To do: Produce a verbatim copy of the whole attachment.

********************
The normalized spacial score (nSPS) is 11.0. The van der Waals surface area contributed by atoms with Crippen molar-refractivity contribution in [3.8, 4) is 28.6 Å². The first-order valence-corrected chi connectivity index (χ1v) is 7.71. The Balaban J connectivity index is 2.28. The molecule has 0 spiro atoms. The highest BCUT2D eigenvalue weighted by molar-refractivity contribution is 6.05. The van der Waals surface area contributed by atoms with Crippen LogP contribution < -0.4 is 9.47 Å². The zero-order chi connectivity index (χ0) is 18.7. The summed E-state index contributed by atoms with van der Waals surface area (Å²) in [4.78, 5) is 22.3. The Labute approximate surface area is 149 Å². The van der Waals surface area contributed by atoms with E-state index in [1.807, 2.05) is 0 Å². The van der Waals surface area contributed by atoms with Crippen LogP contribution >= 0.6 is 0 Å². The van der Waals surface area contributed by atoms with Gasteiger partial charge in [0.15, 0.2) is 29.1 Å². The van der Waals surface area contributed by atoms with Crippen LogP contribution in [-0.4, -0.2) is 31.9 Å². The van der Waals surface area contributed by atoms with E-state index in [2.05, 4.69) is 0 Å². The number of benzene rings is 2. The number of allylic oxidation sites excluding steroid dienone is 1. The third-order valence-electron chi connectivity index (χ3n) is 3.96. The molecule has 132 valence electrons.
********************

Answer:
The normalized spacial score (nSPS) is 11.0. The van der Waals surface area contributed by atoms with Crippen molar-refractivity contribution in [3.8, 4) is 28.6 Å². The first-order valence-corrected chi connectivity index (χ1v) is 7.71. The Balaban J connectivity index is 2.28. The molecule has 0 spiro atoms. The highest BCUT2D eigenvalue weighted by molar-refractivity contribution is 6.05. The van der Waals surface area contributed by atoms with Crippen LogP contribution < -0.4 is 9.47 Å². The zero-order chi connectivity index (χ0) is 18.7. The summed E-state index contributed by atoms with van der Waals surface area (Å²) in [4.78, 5) is 22.3. The Labute approximate surface area is 149 Å². The van der Waals surface area contributed by atoms with E-state index in [1.807, 2.05) is 0 Å². The van der Waals surface area contributed by atoms with Crippen LogP contribution >= 0.6 is 0 Å². The van der Waals surface area contributed by atoms with Gasteiger partial charge in [0.15, 0.2) is 29.1 Å². The van der Waals surface area contributed by atoms with Crippen LogP contribution in [-0.4, -0.2) is 31.9 Å². The van der Waals surface area contributed by atoms with E-state index in [2.05, 4.69) is 0 Å². The number of benzene rings is 2. The number of allylic oxidation sites excluding steroid dienone is 1. The third-order valence-electron chi connectivity index (χ3n) is 3.96. The molecule has 132 valence electrons.